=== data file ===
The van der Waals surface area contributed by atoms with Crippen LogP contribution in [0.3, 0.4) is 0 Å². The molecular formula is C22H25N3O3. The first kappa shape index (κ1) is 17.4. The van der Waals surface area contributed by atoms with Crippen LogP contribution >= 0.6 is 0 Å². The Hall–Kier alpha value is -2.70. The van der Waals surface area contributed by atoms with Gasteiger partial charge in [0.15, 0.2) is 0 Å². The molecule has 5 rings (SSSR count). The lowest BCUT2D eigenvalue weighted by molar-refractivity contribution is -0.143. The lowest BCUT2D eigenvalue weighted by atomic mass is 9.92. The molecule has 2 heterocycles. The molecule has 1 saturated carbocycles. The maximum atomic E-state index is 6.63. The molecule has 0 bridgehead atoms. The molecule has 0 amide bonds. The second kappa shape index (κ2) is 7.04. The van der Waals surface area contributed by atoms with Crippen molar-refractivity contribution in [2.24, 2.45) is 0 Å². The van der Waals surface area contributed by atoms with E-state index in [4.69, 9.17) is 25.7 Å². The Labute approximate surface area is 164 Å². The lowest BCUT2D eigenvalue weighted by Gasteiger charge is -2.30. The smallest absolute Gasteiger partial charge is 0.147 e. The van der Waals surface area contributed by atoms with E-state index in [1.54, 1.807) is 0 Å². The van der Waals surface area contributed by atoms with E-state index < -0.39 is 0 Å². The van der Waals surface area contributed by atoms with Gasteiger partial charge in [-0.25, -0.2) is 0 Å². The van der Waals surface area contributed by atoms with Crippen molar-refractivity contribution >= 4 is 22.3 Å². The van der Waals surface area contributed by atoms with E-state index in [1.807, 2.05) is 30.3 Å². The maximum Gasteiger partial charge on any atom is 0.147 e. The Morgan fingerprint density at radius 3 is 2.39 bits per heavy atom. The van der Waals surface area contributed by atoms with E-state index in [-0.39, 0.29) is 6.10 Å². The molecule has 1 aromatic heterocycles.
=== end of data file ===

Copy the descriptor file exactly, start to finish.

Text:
The van der Waals surface area contributed by atoms with Crippen LogP contribution in [0.3, 0.4) is 0 Å². The molecular formula is C22H25N3O3. The first kappa shape index (κ1) is 17.4. The van der Waals surface area contributed by atoms with Crippen LogP contribution >= 0.6 is 0 Å². The Hall–Kier alpha value is -2.70. The van der Waals surface area contributed by atoms with Gasteiger partial charge in [0.15, 0.2) is 0 Å². The molecule has 5 rings (SSSR count). The lowest BCUT2D eigenvalue weighted by molar-refractivity contribution is -0.143. The lowest BCUT2D eigenvalue weighted by atomic mass is 9.92. The molecule has 2 heterocycles. The molecule has 1 saturated carbocycles. The maximum atomic E-state index is 6.63. The molecule has 0 bridgehead atoms. The molecule has 0 amide bonds. The second kappa shape index (κ2) is 7.04. The van der Waals surface area contributed by atoms with Crippen molar-refractivity contribution in [2.24, 2.45) is 0 Å². The van der Waals surface area contributed by atoms with E-state index in [4.69, 9.17) is 25.7 Å². The Labute approximate surface area is 164 Å². The lowest BCUT2D eigenvalue weighted by Gasteiger charge is -2.30. The smallest absolute Gasteiger partial charge is 0.147 e. The van der Waals surface area contributed by atoms with E-state index in [1.54, 1.807) is 0 Å². The van der Waals surface area contributed by atoms with E-state index < -0.39 is 0 Å². The van der Waals surface area contributed by atoms with Gasteiger partial charge in [-0.25, -0.2) is 0 Å². The van der Waals surface area contributed by atoms with Crippen molar-refractivity contribution >= 4 is 22.3 Å². The van der Waals surface area contributed by atoms with E-state index in [1.807, 2.05) is 30.3 Å². The maximum Gasteiger partial charge on any atom is 0.147 e. The Morgan fingerprint density at radius 3 is 2.39 bits per heavy atom. The van der Waals surface area contributed by atoms with E-state index in [-0.39, 0.29) is 6.10 Å². The molecule has 1 aromatic heterocycles.